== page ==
Review of “The Raven” (1935)

trailer from YouTube

This is our latest Saturday pizza and bad movie night offering, a black-and-white horror mad scientist flick that borrows many Edgar Allan Poe motifs. We watched it with Svengoolie.


Judge Thatcher’s (Samuel S. Hinds) daughter Jean (Irene Ware) crashes her car and receives life-threatening injuries. The doctors (uncredited Jonathan Hale and Walter Miller) agree only one man— Dr. Richard Vollin (Bela Lugosi)—can perform the delicate surgery needed to save her.

At first, Dr. Vollin refuses the judge’s request to treat his injured daughter, saying he’s no longer in practice but engaged in research. The judge tells him the others have said he’s the only one.

“Oh,” says Vollin.“So they finally admit it?”

And he agrees to perform the procedure, saving Jean’s life. He then falls in love with her. She looks up to him for saving her life. This complicates matters. First, she’s engaged to a promising young man, Jerry Holden (Lester Matthews). And the judge objects.

After Jean gives an interpretative dance performance based on Poe’s “The Raven” (…to each their own), Vollin becomes obsessed with her. The judge notices.

A sad, desperate escaped convict, Edmond Bateman (Boris Karloff), comes to him with a gun, hoping to have his face changed and not be easily recognized. He tells Vollin, “I’m saying, Doc, maybe because I look ugly… maybe if a man looks ugly, he does ugly things.”

Vollin thinks about this.“You are saying something profound.”

He operates on poor Bateman, mutilating his face but promising to correct it in exchange for a favor. He then gives the butler (Cyril Thornton) the weekend off and arranges a house party. Oh, is the good stuff going to hit the fan.


Vollin is obsessed with Poe. His “talisman” is a stuffed raven. When asked why the raven, a symbol of death, Vollin says, “Death is my talisman,” and hints that all doctors are a little obsessed with death. EWWW.

Nevertheless, the raven provides nice, atmospheric shadows, especially while Vollin talks to the poor judge. This gives the film a noir-ish touch.

At the same time, various actors give exaggerated reactions to the camera. The music—including compositions by Franz Liszt and Pyotr Ilyich Tchaikovsky—tends toward the heavy and emotional. This is reminiscent of the days of silent films.

When speaking to a Poe memorabilia collector, Vollin mentions that he has built models of torture items described in various Poe works. The collector asks to see them, but Vollin demurs.

Lugosi as the mad scientist, tortured by his love for the unobtainable woman, makes the film. His performance is over-the-top, but it fits into the film and the genre. He’s downright creepy and arrogant. At one point, young Jean Thatcher sits enraptured while he plays Bach’s “Toccata and Fugue in D Minor.” After he finishes, she gushes, “You’re not only a great surgeon but a great musician, too! Extraordinary man… You’re almost not a man! Almost…”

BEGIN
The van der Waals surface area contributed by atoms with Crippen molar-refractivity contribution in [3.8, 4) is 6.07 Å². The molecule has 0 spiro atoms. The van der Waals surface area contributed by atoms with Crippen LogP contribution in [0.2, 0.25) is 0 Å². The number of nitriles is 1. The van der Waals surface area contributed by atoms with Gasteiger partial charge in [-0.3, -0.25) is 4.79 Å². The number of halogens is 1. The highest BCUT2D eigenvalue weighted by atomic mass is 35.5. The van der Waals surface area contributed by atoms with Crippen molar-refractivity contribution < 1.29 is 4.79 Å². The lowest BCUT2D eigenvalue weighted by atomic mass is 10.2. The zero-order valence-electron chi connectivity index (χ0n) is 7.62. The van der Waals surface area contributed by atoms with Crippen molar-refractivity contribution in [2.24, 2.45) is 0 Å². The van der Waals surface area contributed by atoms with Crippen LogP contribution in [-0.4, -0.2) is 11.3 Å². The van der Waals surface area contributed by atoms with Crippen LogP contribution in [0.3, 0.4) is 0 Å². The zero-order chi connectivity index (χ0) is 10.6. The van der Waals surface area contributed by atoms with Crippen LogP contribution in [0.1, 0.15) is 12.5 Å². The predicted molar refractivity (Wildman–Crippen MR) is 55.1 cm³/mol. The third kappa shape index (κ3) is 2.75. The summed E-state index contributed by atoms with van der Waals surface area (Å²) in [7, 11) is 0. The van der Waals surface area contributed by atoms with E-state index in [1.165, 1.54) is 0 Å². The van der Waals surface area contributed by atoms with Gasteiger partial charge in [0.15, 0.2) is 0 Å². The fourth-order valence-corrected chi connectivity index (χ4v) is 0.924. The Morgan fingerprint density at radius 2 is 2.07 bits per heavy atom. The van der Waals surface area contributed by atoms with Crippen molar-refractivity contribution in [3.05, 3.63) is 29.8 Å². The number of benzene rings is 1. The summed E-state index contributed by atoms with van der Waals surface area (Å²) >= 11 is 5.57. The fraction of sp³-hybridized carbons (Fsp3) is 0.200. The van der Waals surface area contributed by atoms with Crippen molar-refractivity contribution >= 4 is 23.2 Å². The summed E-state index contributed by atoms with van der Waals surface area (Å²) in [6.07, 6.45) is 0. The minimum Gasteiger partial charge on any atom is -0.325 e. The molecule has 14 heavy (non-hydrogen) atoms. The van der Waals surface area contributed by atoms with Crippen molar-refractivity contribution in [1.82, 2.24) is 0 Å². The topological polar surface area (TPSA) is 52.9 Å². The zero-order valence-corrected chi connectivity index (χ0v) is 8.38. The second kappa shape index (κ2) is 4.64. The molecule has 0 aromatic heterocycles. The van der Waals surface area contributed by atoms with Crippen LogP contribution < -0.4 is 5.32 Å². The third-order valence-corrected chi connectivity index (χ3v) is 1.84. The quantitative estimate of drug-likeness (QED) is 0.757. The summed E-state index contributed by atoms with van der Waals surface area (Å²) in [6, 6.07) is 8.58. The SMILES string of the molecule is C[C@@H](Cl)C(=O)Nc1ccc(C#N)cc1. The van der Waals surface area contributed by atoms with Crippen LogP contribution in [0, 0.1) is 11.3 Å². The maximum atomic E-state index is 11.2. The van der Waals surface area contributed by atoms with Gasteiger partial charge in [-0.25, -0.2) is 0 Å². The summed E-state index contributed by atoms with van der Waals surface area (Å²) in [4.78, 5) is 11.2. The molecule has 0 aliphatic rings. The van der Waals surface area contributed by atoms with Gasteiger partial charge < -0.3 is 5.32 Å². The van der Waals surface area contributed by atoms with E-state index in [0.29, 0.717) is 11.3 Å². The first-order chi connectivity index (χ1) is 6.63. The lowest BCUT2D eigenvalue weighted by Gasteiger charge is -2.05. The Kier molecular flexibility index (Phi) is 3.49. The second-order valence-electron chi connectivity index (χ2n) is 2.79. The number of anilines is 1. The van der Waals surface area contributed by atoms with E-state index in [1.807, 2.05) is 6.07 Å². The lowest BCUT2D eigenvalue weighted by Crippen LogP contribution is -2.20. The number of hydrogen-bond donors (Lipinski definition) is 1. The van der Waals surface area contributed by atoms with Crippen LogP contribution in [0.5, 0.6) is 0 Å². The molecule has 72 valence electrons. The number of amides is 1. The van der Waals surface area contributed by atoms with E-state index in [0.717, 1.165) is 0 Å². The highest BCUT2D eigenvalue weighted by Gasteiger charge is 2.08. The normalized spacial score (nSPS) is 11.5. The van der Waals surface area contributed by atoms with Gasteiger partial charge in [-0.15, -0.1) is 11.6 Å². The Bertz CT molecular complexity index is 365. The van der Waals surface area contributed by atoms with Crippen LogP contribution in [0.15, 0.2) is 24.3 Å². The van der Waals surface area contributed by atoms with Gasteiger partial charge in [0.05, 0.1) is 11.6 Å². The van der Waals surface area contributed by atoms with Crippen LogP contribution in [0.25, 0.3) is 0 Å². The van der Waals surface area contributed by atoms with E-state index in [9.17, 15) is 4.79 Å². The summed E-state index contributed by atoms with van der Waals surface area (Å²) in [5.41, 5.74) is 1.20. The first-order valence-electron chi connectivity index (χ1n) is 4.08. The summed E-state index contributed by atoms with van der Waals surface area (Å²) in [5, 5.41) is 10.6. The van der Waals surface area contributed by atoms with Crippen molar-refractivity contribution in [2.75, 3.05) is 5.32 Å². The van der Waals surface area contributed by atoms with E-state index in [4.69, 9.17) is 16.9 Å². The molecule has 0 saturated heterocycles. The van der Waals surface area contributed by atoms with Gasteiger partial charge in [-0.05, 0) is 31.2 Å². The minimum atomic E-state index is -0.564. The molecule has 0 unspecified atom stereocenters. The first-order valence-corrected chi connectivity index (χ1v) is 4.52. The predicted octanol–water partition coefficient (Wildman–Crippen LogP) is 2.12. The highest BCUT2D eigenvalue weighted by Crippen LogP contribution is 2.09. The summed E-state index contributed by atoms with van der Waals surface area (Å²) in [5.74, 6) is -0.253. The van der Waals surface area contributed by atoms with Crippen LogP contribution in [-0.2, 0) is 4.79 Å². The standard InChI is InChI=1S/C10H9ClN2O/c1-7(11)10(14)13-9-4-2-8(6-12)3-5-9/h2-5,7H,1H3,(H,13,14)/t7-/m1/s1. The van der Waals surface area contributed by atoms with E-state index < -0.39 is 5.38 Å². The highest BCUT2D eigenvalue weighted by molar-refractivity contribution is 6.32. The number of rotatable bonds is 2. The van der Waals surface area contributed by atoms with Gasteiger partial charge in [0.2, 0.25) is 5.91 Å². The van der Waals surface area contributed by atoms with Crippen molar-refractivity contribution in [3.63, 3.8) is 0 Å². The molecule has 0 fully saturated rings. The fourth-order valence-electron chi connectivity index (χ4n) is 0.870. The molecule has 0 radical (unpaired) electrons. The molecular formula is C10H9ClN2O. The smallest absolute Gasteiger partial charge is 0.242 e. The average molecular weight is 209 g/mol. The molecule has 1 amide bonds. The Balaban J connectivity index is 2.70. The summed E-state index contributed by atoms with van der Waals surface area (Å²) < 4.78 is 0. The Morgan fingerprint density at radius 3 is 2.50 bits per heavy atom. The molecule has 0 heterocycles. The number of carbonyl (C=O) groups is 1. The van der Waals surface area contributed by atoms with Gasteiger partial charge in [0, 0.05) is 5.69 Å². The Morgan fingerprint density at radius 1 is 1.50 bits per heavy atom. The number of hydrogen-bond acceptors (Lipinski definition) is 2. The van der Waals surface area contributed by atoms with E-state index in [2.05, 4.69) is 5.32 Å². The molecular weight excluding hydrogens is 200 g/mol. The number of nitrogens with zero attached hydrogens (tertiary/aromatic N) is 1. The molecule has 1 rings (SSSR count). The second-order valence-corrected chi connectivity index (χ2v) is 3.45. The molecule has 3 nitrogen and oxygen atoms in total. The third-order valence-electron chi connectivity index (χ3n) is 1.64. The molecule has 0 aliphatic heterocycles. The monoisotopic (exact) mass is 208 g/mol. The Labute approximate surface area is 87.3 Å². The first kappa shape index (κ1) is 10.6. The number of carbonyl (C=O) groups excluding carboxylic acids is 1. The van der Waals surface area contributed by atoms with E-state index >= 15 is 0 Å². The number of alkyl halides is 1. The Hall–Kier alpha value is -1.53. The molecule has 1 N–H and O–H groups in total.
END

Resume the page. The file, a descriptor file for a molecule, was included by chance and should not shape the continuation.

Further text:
“A god?” he helpfully supplies.

While there are scenes of torture, it’s mostly in anticipation. There is no bloodshed. And happily, no cats are involved. It struck me as intense for its time but would be considered tame by current standards.

It was neither a great movie nor one I can consider fun because of its overall darkness. The pacing was a little goofy. Yet, some moments proved genuinely moving and engaging.

Oddly, for a movie of this age, I could not find it for a free download.

Title: The Raven (1935)

Directed by
Lew Landers…(as Louis Friedlander)

Writing Credits
Edgar Allan Poe…(poem)
David Boehm…(screenplay)
Guy Endore…(contributing writer) (uncredited)
Florence Enright…(dialogue) (uncredited)
John Lynch…(contributing writer) (uncredited)
Clarence Marks…(contributing writer) (uncredited)
Dore Schary…(contributing writer) (uncredited)
Michael L. Simmons…(contributing writer) (uncredited)
Jim Tully…(contributing writer) (uncredited)

Cast (in credits order)
Boris Karloff…Edmond Bateman (as Karloff)
Bela Lugosi…Dr. Richard Vollin (as Lugosi) (as Bela Lugosi)
Lester Matthews…Dr. Jerry Halden (Credits) / Dr. Jerry Holden
Irene Ware…Jean Thatcher
Samuel S. Hinds…Judge Thatcher

Released: 1935
Length: 1 hour, 1 minute

Published by 9siduri

I have written book and movie reviews for the late and lamented sites Epinions and Examiner. I have book of reviews of speculative fiction from before 1900, and short works in publications such Mobius, Protea Poetry Journal, and, most recently, Wisconsin Review and Drunken Pen Writing. I'm busily working away on a book of reviews pulp science fiction stories from the 1930s-1960s. It's a lot of fun. I am the author of the short story "Always Coming Home," a chapbook of poetry titled "Sotto Voce," and a collection of reviews of pre-1900 speculative fiction, "By Firelight."

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